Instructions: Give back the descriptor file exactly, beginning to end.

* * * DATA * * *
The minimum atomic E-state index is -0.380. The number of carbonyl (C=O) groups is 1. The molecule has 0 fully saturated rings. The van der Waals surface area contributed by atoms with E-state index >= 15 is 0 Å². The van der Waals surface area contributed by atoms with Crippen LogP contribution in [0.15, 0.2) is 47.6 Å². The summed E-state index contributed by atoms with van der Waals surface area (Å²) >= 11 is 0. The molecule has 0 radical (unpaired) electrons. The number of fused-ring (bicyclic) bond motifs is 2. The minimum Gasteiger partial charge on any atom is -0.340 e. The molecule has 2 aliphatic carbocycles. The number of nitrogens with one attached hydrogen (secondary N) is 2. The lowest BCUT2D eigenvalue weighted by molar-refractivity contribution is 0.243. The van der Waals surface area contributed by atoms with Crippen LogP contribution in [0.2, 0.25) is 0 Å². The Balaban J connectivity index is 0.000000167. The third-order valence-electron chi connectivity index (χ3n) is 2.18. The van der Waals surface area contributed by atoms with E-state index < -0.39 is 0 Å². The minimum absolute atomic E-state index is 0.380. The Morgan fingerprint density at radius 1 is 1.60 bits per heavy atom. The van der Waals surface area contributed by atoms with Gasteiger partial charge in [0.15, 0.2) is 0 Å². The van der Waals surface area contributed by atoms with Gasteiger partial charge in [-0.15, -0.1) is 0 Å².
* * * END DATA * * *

The minimum atomic E-state index is -0.380. The number of carbonyl (C=O) groups is 1. The molecule has 0 fully saturated rings. The van der Waals surface area contributed by atoms with E-state index >= 15 is 0 Å². The van der Waals surface area contributed by atoms with Crippen LogP contribution in [0.15, 0.2) is 47.6 Å². The summed E-state index contributed by atoms with van der Waals surface area (Å²) >= 11 is 0. The molecule has 0 radical (unpaired) electrons. The number of fused-ring (bicyclic) bond motifs is 2. The minimum Gasteiger partial charge on any atom is -0.340 e. The molecule has 2 aliphatic carbocycles. The number of nitrogens with one attached hydrogen (secondary N) is 2. The lowest BCUT2D eigenvalue weighted by molar-refractivity contribution is 0.243. The van der Waals surface area contributed by atoms with Crippen LogP contribution in [0.2, 0.25) is 0 Å². The Balaban J connectivity index is 0.000000167. The third-order valence-electron chi connectivity index (χ3n) is 2.18. The van der Waals surface area contributed by atoms with E-state index < -0.39 is 0 Å². The minimum absolute atomic E-state index is 0.380. The Morgan fingerprint density at radius 1 is 1.60 bits per heavy atom. The van der Waals surface area contributed by atoms with Gasteiger partial charge in [0.15, 0.2) is 0 Å². The van der Waals surface area contributed by atoms with Gasteiger partial charge in [-0.15, -0.1) is 0 Å².